Id. (footnote omitted).

    Similarly, in Weatherly v. State, 564 N.E.2d 350 (Ind.Ct.App.1990), Weatherly appealed the revocation of his probation claiming the evidence was insufficient to support revocation because "no witnesses, except Weatherly, were sworn to testify, and no evidence, as such, was presented in support of the allegations contained in the revocation petition." 564 N.E.2d at 351. We reiterated the law outlined in Dalton and held: "An informal conversation between the judge and the parties present is insufficient under both the statute and due process concepts." Id. at 352.

    We also determined the State had not presented any evidence to support the finding Weatherly violated any conditions of probation. Id. We reach a similar result when we consider the court's findings regarding Tillberry.

    The amended petition to revoke Tillberry's probation alleged he had been arrested for possession of marijuana, and the trial court revoked his probation in part because "he has a new case." (App. at 10.) However, "an arrest standing alone will not support the revocation of probation." Weatherly, 564 N.E.2d at 352. "Evidence must be presented from which the trial judge could reasonably conclude that the arrest was appropriate and that there is probable cause to believe the defendant violated a criminal law before the revocation may be sustained." Id. The record before us is devoid of evidence regarding the circumstances leading to Tillberry's arrest for possession of marijuana; thus, there is no evidence from which the trial court could have found probable cause to believe Tillberry committed a crime while on probation. Because there is insufficient evidence to support such a finding, revocation on that basis was error. See id.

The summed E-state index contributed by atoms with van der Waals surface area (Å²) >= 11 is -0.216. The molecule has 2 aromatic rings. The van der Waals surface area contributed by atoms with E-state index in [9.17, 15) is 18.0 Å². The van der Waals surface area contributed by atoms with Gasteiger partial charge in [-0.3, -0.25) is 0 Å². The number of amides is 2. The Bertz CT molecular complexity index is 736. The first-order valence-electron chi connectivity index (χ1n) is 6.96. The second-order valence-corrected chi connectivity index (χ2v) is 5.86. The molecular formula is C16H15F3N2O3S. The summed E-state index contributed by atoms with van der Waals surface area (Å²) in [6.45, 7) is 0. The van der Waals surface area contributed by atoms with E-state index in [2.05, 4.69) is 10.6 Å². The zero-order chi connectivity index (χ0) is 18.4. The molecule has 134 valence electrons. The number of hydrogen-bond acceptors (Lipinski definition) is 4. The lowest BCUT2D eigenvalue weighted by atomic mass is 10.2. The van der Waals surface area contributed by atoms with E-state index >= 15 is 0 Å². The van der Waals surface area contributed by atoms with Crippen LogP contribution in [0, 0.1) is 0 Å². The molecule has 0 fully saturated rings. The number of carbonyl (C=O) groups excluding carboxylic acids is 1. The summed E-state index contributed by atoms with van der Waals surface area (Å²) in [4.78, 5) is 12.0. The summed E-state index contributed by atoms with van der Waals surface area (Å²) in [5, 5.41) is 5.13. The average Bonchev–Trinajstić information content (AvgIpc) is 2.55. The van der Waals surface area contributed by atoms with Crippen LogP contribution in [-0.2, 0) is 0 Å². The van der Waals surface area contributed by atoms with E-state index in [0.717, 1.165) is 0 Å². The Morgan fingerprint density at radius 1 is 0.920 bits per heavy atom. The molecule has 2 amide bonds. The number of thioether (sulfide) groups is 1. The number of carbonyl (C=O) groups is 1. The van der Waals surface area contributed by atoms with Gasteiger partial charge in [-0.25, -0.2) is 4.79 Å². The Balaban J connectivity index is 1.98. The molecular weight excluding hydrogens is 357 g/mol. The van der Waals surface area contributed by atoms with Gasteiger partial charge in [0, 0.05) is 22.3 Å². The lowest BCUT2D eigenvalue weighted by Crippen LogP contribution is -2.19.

The other violation the court found to support revocation of Tillberry's probation was he "failed to show up for probation appointments after intake." (Tr. at 10.) The only statement at the hearing relevant to that finding was an unsworn comment by the representative of the probation office: "He reported for his intake appointment only which was on January third and we haven't heard from him since." (Id. at 8.) Even if we were to consider that unsworn comment evidence, it demonstrates only that the Probation Office did not hear from Tillberry after his intake. It does not demonstrate that he had appointments scheduled or that he missed any appointments. Accordingly, to find Tillberry "failed to show up for probation appointments" the court had to assume facts that were not in evidence.